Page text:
The scientific community has a vital role to play in building public understanding. First, the SPM is far too technical to change people’s mental models. The IPCC should issue its findings in plain language. Second, clarity, while necessary, is not sufficient. When “common sense” and science conflict, people often reject the science. Even if people sincerely wish to mitigate the risks of climate change, wait-and-see will seem prudent if they misunderstand basic concepts of accumulation and erroneously believe that stopping the growth of emissions will quickly stabilize the climate. The implications go beyond the failure to understand accumulation. People’s intuitive understanding of dynamics, including stocks and flows, time delays, and feedbacks, is poor. Analogous to common biases and errors in probabilistic reasoning, these errors are unlikely to be corrected merely by providing more information. We need new methods for people to develop their intuitive systems thinking capabilities. Bathtub analogies and interactive “management flight simulators” through which people can discover, for themselves, the dynamics of accumulation and impact of policies have proven effective in other settings and may help here. Third, climate scientists should partner with psychologists, sociologists, and other social scientists to communicate the science in ways that foster hope and action rather than denial and despair. Doing so does not require scientists to abandon rigor or objectivity. People of good faith can debate the costs and benefits of policies to mitigate the risks of climate change, but policy should not be based on mental models that violate fundamental physical principles.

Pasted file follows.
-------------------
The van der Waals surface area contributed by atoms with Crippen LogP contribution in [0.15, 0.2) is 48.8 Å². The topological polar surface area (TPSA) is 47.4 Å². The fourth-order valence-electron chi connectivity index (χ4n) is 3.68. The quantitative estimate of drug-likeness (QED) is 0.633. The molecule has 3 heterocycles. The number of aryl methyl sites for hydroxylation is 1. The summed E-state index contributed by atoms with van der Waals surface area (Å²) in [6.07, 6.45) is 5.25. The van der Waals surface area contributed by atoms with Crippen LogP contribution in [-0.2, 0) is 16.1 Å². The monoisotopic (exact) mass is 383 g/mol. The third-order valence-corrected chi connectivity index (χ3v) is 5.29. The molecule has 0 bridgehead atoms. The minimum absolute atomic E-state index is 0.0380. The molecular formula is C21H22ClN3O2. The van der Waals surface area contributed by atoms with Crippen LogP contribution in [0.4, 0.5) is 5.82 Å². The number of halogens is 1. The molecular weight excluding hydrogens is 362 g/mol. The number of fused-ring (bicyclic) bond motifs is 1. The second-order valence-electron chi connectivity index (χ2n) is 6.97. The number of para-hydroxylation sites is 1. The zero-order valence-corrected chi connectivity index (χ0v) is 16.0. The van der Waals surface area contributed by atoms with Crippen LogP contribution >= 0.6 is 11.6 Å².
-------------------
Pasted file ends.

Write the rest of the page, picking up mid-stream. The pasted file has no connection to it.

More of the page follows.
Of course, we need more research and technical innovation–money and genius are always in short supply. But there is no purely technical solution for climate change. For public policy to be grounded in the hard-won results of climate science, we must now turn our attention to the dynamics of social and political change.
Climate Interactive has more on Sterman’s work, with a link to the GHG Emissions Simulator.
Climate Interactive has another article.
Climate Feedback doesn’t get it.
A related earlier paper by John Sterman and Linda Booth Sweeney is here.